# Using Select on Dataset with missing keys

I have a very large dataset with about a million entries with up to 75 keys each. Across the whole dataset about half of the keys are blank. In order to reduce filesize, I have used the following code to remove all the blanks keys:

DeleteCases[Normal[data], "", {2}]


I have another much smaller expression with all the keys pointing to blank strings that I can use with KeyUnion to rebuild the original version if I need to. This works great because it reduces the WL or MX file I am using by about half.

My issue comes when I am trying to use Select. The ragged dataset works when all entries have the keys present, but if it missing the key, I get an error.

Consider this simplified example:

data = Dataset[{<|"Name" -> "Bob", "Location" -> "USA",
"Job" -> "Police"|>, <|"Name" -> "Jill",
"Location" -> "Canada"|>, <|"Name" -> "Joe", "Location" -> "USA",
"Job" -> "Teacher"|>}]


When all keys are there, I can use Select as normal:

Select[data, #Location == "USA" &]


But, if one of the entries is missing the key, I get an error:

Select[data, #Job == "Police" &]


There are a few hacky things I can do. I can use KeyUnion to rebuild a full database.

keys = <|"Name" -> "", "Location" -> "", "Job" -> ""|>
Select[KeyUnion[data, keys], #Job == "Police" &]


I can also use KeyExistsQ to do an initial select and then run from there:

Select[Select[data, KeyExistsQ["Job"]], #Job == "Police" &]


While both of these options yield the results I am looking for, neither are particularly effecient when working with a very large dataset.

I found this question from three years ago that addresses a similar issue with Query, but since that would have been on V10 and I am in V12, I was hoping something had changed to allow Select to work with missing keys.

• Would Select[data, Lookup[#, "Job", ""] === "Police" &] be useful? – WReach Aug 8 at 20:20
• @WReach, That seems to do the same thing as the double select using KeyExistsQ. Am I missing something? – kickert Aug 8 at 21:20
• Yes, but it ought to be faster as it only requires a single pass. It is basically the same as the original Select[data, #Job == "Police"&] except that it is tolerant of missing keys. – WReach Aug 8 at 22:16
• @WReach, I will give it a shot. My concern is that I have quite a few other functions I regularly use with Select such as ContainsAny, MemberQ, StringContains, etc. – kickert Aug 9 at 3:04

You can use the Slot function rather than #slot. This is nearly as fast as the #slot implementation, but doesn't cause this issue.

Select[dsa, #["Job"] == "Police" &]


You can also pattern match with KeyValuePattern instead of using Select, which returns the same result - from my testing, this is the fastest option without this issue:

Cases[dsa, KeyValuePattern[{"baz" -> "consequent"}]]


If you are married to using Select, you can use it with KeyValuePattern and MatchQ, but this appears slower:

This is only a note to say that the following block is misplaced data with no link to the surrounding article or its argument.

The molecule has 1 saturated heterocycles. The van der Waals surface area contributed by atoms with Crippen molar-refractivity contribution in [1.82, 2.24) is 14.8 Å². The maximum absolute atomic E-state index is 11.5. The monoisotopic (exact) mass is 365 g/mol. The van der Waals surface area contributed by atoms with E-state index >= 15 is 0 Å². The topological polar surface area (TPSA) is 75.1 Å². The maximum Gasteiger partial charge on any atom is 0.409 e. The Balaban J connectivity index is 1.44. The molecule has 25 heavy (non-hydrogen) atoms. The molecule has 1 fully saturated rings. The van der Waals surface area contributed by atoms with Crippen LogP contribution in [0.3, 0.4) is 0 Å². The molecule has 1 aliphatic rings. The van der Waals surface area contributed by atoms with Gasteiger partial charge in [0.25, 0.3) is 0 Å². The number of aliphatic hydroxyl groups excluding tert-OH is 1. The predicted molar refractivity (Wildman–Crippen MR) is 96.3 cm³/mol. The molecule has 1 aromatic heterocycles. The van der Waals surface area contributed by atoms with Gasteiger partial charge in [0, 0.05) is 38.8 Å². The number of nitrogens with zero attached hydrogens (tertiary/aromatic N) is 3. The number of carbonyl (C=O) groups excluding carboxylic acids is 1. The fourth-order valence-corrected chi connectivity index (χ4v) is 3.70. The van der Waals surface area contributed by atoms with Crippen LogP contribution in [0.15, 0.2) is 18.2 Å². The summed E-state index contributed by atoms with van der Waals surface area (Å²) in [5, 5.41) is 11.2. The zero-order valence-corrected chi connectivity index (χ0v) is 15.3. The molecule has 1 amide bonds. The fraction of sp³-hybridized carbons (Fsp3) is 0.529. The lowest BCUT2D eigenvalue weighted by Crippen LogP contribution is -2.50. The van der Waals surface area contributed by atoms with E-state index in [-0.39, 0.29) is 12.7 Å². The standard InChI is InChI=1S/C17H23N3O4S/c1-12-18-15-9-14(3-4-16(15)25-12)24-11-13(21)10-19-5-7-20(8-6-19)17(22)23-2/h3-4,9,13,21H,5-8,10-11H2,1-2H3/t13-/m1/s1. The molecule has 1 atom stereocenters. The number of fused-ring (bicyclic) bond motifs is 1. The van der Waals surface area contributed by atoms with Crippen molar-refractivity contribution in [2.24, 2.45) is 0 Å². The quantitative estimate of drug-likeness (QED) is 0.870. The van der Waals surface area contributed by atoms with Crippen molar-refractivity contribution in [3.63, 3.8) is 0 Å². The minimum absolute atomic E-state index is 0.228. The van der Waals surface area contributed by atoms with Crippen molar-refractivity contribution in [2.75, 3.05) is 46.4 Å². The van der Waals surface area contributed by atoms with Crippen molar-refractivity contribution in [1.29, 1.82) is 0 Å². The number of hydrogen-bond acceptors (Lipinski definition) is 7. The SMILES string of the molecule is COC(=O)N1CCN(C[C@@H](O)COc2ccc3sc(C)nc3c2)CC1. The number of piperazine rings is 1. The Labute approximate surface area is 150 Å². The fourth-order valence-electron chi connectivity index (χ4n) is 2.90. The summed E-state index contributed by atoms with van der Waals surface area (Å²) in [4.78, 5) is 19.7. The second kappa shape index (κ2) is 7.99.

Select[dsa,
MatchQ@KeyValuePattern[{"baz" -> "consequent"}]];


Another, slower option is to use Part instead of #slots. This is a lot slower.

Select[data, #[["Job"]] == "Police" &]
Select[data, Part[#, "Job"] == "Teacher" &]


Now to test:

words = RandomWord[20];

ds = Dataset@
Table[RandomChoice@words, 3]], 100000]
dsa = Dataset[<|"foo" -> #foo,
"bar" -> #bar, (If[RandomReal[] > .5, ("baz" -> #baz),
Nothing])|> & /@ Normal@ds]

(* --- *)

Select[dsa, #bar == "consequent" &] // RepeatedTiming // First

> 0.0816

Select[dsa, #[["baz"]] == "consequent" &]; // RepeatedTiming // First

> 1.14

Select[dsa, #["baz"] == "consequent" &]; // RepeatedTiming // First

> 0.114

Cases[dsa, KeyValuePattern[{"baz" -> "consequent"}]]; //
RepeatedTiming // First

> 0.0943

Select[dsa, MatchQ@KeyValuePattern[{"baz" -> "consequent"}]]; //
RepeatedTiming // First

> 0.123



So in order of fast-ness:

| Method                              | Speed on 100,000 test Dataset |
|-------------------------------------+-------------------------------|
| #key                                |                        0.0816 |
| Cases and KeyValuePattern           |                        0.0943 |
| #["key"]                            |                        0.1140 |
| Select, MatchQ, and KeyValuePattern |                        0.1230 |
| #[["key"]]                          |                        1.1400 |
|-------------------------------------+-------------------------------|

• That certainly makes my code look much less hacked together. But interestingly, it seems much slower on my full dataset. In one example using ContainsAny using Part took about 6.8 seconds to run while using the double Select approach and KeyExistsQ only took 5.8 seconds. In a StringContainsQ search the Part approach took 7.7 seconds while the double select only took 1.9 seconds. – kickert Aug 8 at 18:40
• Check my edit! 😇 – Carl Lange Aug 8 at 18:43
• Thanks for the edited solution @CarlLange. I reran it with using the Slot function and it is much quicker than using Part but still slightly slower than double select. With ContainsAny I was getting 5.8 for double select, 6.0 for Slot and 6.8 for Part. With StringContainsQ I got 1.9, 2.2, and 7.7 respectively. The cleaner code is probably worth the very slight performance difference. – kickert Aug 8 at 18:48
• Yes, I think it's very slightly slower on really large datasets - I have noticed a difference of about 0.15 seconds between #slot and #["slot"] on a test dataset with a million rows, coming in at 1.14 seconds rather than 0.99 seconds. Even so, it's very much comparable and a lot faster than Part :) – Carl Lange Aug 8 at 18:51
• Another edit - check out the KeyValuePattern stuff I added. It seems like the fastest option. – Carl Lange Aug 8 at 18:59